A major rescue operation to pull survivors from collapsed buildings in eastern Turkey began winding down on Sunday, a day and a half after a powerful earthquake killed dozens.
Teams had worked through the night to rescue 45 people from the rubble, Turkey’s disaster authority said, using drills, mechanical diggers, buckets and bare hands in the search for survivors at three sites in Elazig province.
The magnitude 6.8 quake struck on Friday evening, killing 32 people there and four in the neighboring province of Malatya, with more than 1,600 sustaining injuries. It was followed by more than 700 aftershocks, Disaster and Emergency Authority AFAD said.
Interior Minister Suleyman Soylu said the rescue operation was largely concluded, though emergency teams had located six people still trapped under rubble.
“It has been around 36 hours (since the quake), but we are still in the hours where we can hope,” he told a news conference in Elazig, some 550 km (340 miles) east of the capital Ankara.
He also said aftershocks were continuing, and AFAD said 20 of the 733 registered so far were of magnitude 4 or more.
Health Minister Fahrettin Koca, speaking alongside Soylu, said 104 people were being treated in hospitals, of whom 13 were in intensive care. None were in a critical condition, however.
Other provinces had earlier sent thousands of emergency workers to support rescue efforts, which were also supplemented by hundreds of volunteers, officials said. Tents, beds and blankets were provided to shelter those displaced by the quake.
‘PLEASE GET ME OUT’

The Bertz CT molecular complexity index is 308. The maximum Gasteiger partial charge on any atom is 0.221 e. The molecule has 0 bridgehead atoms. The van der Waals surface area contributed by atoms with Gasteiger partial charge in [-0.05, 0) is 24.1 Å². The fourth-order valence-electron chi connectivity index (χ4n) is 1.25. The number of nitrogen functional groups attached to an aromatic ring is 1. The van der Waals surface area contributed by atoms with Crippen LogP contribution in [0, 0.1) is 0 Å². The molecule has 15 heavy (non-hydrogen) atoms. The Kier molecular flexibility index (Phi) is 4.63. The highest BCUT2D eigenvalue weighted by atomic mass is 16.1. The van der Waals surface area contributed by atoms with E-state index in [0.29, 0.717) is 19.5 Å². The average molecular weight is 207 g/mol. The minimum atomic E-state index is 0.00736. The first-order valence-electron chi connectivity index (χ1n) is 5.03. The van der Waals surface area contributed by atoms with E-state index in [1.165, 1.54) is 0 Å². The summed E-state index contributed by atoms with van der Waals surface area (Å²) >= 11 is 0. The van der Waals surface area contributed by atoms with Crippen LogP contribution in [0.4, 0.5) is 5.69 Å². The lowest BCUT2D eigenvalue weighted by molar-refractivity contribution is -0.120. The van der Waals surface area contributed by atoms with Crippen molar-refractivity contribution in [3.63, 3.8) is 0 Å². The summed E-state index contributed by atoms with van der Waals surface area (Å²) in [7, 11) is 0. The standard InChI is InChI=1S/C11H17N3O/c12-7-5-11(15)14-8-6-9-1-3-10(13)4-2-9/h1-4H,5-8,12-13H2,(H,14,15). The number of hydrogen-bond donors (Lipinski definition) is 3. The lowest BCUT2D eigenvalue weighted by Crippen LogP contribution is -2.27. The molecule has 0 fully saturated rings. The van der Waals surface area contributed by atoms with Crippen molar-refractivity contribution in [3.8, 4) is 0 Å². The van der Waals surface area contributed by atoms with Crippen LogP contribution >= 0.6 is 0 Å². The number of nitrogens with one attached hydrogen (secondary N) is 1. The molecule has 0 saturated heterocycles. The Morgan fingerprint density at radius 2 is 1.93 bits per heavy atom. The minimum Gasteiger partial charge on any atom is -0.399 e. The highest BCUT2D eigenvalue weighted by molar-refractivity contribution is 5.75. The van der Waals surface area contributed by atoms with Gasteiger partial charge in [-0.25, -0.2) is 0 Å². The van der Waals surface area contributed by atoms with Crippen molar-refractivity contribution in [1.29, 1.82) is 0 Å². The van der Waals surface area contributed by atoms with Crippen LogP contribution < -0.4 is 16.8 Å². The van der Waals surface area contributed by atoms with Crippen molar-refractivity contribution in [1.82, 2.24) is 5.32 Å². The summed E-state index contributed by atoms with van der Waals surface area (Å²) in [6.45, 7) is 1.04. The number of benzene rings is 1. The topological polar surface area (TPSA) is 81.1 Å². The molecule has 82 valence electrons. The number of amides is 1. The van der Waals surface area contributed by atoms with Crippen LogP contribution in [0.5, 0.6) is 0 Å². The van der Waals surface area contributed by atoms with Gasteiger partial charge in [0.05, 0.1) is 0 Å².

Those rescued overnight included a 35-year-old woman and her infant daughter, who broadcast footage showed emerging from rubble in the Mustafa Pasa district of Elazig.
Rescuers who heard their screams had taken several hours to reach them in temperatures as low as -4 degrees Celsius (24.8°F), state media said. The woman’s husband was among those who died.
“Can you hear me?” footage showed a rescuer calling to the mother. “We are coming. We will save you,”.
She replied: “Please get me out, I cannot stand it anymore. Get my daughter, I am nothing without my kid.” She was later pulled out from under the rubble with a crane, safe but crying in pain.
In a nearby neighborhood, others stood on mountains of debris where the quake had split an apartment building in half. They dug through using buckets, blowing whistles when they needed silence to listen out for trapped people.
Environment and Urbanization Minister Murat Kurum told the same news conference the quake had damaged buildings in several provinces and 12 structures needed to be demolished immediately.
Kurum later said the government would begin a reconstruction process, and there were 1.5 million structures needing “immediate renewal”.
Soylu said those affected by the quake would start receiving financial support from Monday, while AFAD urged residents not to return to damaged buildings because of the potential risk of collapse.
Speaking on Saturday during a visit to Elazig and Malatya, President Tayyip Erdogan said steel-framed houses would be rapidly built for displaced residents.
The country has a history of powerful earthquakes.
More than 17,000 people were killed in August 1999 when a 7.6 magnitude quake struck Izmit, a city southeast of Istanbul. In 2011, a quake in the eastern city of Van killed more than 500.